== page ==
Nature in the city ...
On the basis of the weather so far this year, the seasons appear to be blurring, and we could get anything! Should my friend on the right go into hibernation, or not bother at all?
Alternating periods of hot and wet weather this summer meant that the mating and breeding periods of frogs, newts, birds and insects were affected. Frogs and newts bred early. From our survey, great crested newts appeared to have returned to their breeding ponds, mated, laid eggs, and disappeared back onto land before the end of April.
Birds generally had a good season, with many second broods for blackbirds and tits - perhaps due to good conditions or the failure of the first batch through lack of insect food- we don't really know - but the birds seem to have adapted. Nature's rather clever!
The real disappointment of the summer was butterflies. Apart from 'cabbage whites', other types weren't around in large numembers. We had a few sightings of brimstone butterfly early on - this is good news, as we've been planting its food plant (buckthorn) for the last two years. There have also been reports of a few 'blues' (common and holly blue), but not a lot of commoner species like tortoiseshells, peacocks and red admirals.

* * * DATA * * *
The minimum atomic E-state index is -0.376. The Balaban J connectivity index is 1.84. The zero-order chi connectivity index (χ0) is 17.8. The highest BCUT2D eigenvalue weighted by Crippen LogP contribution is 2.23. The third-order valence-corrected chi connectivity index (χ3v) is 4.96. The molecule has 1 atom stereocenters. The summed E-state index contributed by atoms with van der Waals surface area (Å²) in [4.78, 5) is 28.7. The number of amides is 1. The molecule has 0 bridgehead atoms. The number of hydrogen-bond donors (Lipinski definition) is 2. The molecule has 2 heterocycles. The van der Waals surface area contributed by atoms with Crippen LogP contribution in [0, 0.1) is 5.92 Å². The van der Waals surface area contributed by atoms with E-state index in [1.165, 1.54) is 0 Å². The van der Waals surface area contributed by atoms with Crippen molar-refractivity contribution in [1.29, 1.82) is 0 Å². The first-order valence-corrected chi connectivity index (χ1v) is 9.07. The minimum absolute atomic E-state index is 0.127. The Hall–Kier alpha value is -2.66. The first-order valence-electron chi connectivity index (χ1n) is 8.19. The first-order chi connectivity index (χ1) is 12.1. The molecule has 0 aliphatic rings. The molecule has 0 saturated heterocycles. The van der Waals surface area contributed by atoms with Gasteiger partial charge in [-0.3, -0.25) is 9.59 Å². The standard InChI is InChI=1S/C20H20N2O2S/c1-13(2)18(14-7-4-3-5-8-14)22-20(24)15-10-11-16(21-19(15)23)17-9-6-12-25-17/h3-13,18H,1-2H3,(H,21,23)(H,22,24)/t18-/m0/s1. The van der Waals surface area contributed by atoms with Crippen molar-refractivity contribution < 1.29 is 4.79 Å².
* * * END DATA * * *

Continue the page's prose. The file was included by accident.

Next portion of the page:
So, as one season follows another, it's not easy to give clear advice as to how to best help wildlife prepare for autumn and winter. We haven't got a crystal ball, or can foresee what's coming in the way of weather. So keep an eye out, and just in case of a hard winter, start building your insect hotels and hedgehog havens now!
(Jon Capel is the city ecologist.